Norwegian guitarist Jon Larsen is recognized for his Django-influenced jazz artistry and founding of Hot Club Records. Yet on the flip side, he’s also an advocate of Frank Zappa’s legacy, signified on his second release highlighting Mother’s of Invention drummer and co-founder Jimmy Carl Black. Always the [Cheyenne] "Indian of the group," via his now signature declarations with Zappa and retorted here within his voice overlays on various tracks, Black plays the comedic role of a surrealistic space traveler. Yet sadly, the artist passed away on November 1, 2008, 24 days prior to the official street date of this CD.
Larsen’s previously issued Strange News from Mars commenced the tongue-in-cheek space odyssey wrapped around Black’s witty voice dubs. The plot continues here with similar musical propensities derived from Zappa and, of course, Black’s musical background. However, those expecting typical Zappa complexities might be disappointed since much of this album hovers around early Mothers blues-rock origins, spruced up with airy swing vamps, feisty jazz-rock jaunts and soaring solos.
Larsen generally comps and resides more within the rhythmic element while Rob Waring’s marimba work often serves as the lead voice, which is an element that correlates to original Mothers vibist Ruth Underwood. Nonetheless, the ensemble abides by a solid groove amid some knotty time signatures and superb solos by violinist Ola Kvernberg. Moreover, none of Zappa or Black’s compositions are performed. Therefore, Larsen who also penned the accompanying text that pertains to Black’s sojourn to Mars, is also credited with the musical content.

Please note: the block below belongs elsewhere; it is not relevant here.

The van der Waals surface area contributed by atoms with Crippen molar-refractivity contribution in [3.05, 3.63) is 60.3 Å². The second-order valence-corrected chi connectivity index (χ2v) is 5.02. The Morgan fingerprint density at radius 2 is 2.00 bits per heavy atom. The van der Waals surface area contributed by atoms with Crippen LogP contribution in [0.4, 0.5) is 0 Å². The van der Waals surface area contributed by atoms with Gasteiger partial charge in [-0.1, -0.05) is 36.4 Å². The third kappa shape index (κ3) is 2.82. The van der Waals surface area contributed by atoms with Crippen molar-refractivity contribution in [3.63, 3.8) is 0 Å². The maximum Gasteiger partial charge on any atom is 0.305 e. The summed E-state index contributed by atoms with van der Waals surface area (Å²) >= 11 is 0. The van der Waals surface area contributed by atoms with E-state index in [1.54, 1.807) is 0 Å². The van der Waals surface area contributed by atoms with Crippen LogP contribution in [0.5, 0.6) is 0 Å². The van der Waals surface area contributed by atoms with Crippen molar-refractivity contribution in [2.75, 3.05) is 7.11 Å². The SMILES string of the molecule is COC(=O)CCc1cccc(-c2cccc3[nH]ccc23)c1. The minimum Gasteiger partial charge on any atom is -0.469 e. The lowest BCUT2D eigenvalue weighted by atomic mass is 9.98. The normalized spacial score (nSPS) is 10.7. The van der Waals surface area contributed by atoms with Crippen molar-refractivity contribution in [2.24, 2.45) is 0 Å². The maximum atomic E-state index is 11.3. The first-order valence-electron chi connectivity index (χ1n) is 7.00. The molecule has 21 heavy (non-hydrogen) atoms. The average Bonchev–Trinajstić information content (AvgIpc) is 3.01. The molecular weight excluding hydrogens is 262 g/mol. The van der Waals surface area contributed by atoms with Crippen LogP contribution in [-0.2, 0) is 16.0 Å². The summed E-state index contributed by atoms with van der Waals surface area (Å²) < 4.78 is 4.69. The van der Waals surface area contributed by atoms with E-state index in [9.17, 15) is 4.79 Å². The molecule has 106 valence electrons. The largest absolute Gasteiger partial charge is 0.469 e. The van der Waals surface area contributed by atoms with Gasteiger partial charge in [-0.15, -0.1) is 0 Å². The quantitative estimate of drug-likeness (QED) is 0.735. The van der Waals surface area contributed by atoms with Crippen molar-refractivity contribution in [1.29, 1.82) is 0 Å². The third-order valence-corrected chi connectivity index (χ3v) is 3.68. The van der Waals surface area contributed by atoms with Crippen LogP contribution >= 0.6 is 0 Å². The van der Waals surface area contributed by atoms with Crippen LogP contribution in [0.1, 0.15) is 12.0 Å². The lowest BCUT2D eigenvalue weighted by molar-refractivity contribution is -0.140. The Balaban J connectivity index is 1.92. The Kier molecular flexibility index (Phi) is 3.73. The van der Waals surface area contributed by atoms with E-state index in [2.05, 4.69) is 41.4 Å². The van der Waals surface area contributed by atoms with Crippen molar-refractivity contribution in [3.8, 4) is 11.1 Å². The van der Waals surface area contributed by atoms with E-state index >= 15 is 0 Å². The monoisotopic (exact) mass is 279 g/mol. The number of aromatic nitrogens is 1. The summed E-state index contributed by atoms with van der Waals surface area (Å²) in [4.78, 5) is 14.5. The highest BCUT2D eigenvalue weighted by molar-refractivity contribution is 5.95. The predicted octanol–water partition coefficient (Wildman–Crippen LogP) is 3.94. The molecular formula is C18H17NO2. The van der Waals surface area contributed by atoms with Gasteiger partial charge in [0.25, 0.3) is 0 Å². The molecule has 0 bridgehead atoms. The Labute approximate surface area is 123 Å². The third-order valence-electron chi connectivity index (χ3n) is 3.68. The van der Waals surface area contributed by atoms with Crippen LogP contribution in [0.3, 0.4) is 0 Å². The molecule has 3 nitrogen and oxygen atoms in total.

The second CD is where Black recounts his life story and it’s a hoot! Iterated like a seasoned vet who weathered the psychedelic age, the artist tells it like it is. Anecdotes about Zappa’s disdain for hippies and drugs along with comments that Captain Beefheart seemed like an alien from another planet represent some of his more humorous reminisces. He then elaborates upon his first LSD trip with the late Mama Cass during time spent in Hawaii with the Mothers. Black’s casual reflections are also quite interesting as he recounts his 1982 move to Austin, Texas and trips to Europe.
Towards the end of the interview Black says that he always wanted to perform with John Lennon while bestowing the virtues of Ringo Starr’s drumming. Overall, the interview is something that you’ll want your friends to hear, whether or not they were staunch Zappa followers. Black closes out his bio stating that he feels fortunate to have been blessed with music, even though he never enjoyed the financial rewards that sometimes follow suit.